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As far as I know, no visible wavelength is "eye safe".

And also, most of the light is turned into plasma. Plasma doesn't have a wavelength, does it?
It's not necessary for the laser to be visible in order to create plasma points in the air.. in fact, I think such a system would work best with invisible lasers.
 
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this really sounds amazing, but however there's a point I don't get.

For a laser to create plamsa in the air the air must absorb the laser energy, and I thought gases weren't absorbing the light!

Do they?

Yours,
Albert
 
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If there is enough power density, then they have little choice but to absorb at least some of the energy.
 
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but even if air absorb a very very little amount of light, then how comes we for example can see the stars? Even if there are very few gases on the space there are some, and if they are really absorbing light, then how comes we can see them?

I'm really astonished about this.

Yours,
Albert
 
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To be honest, absorbed isn't really the right word. If you have a powerful enough laser, and you focus all of it's power to a point, then at that point the power density will often be enough to actually ionize the air and cause a light discharge accompanied by a snap of noise.. Lightning does the same thing, this is why it emits light and thunder, but it is caused by electrical energy ionizing the air molecules instead of photons in the case of lasers.. you could say it's photonic lightning in a way.
 

Hemlock_Mike

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I have observed my SSY-1 1064 nM Q switched laser make momentary plasma bursts using a 3" FL lens. Yes it damaged the lens but it was neet to actually see.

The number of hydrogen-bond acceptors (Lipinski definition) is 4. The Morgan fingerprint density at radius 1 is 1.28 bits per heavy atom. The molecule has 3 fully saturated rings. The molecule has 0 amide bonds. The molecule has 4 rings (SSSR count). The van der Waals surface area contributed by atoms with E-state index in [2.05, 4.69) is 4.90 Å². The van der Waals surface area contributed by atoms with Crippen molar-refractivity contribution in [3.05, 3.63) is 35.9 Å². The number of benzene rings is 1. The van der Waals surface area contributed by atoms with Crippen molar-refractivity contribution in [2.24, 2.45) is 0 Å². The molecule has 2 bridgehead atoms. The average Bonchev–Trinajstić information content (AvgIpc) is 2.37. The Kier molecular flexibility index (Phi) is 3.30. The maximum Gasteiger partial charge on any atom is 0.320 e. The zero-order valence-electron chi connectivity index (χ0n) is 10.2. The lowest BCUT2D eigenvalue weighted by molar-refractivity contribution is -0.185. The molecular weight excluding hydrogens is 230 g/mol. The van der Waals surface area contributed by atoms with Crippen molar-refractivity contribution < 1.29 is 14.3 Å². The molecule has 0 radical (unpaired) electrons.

Mike
 
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I'll bet.. I've never seen it with my own eyes, and it would be pretty awesome to do it with one of my lasers, but I don't have anywhere near that much power..:(
 
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As asked earlier, yes, air does absorb some light. This is why you would be able to see many more stars in space then on the ground. While this amount is very very small, when you have enough energy density at a single point, it will reach the breakdown point of air.

Another good example of why it happens, why do you think the air is so hot on a sunny day. Part of it is from the ground absorbing the light and making heat, but another bit of it is from the air absorbing the light.
 
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As asked earlier, yes, air does absorb some light. This is why you would be able to see many more stars in space then on the ground. While this amount is very very small, when you have enough energy density at a single point, it will reach the breakdown point of air.

Another good example of why it happens, why do you think the air is so hot on a sunny day. Part of it is from the ground absorbing the light and making heat, but another bit of it is from the air absorbing the light.
This and the thunder explanation helped me a lot :eek: Rep for both!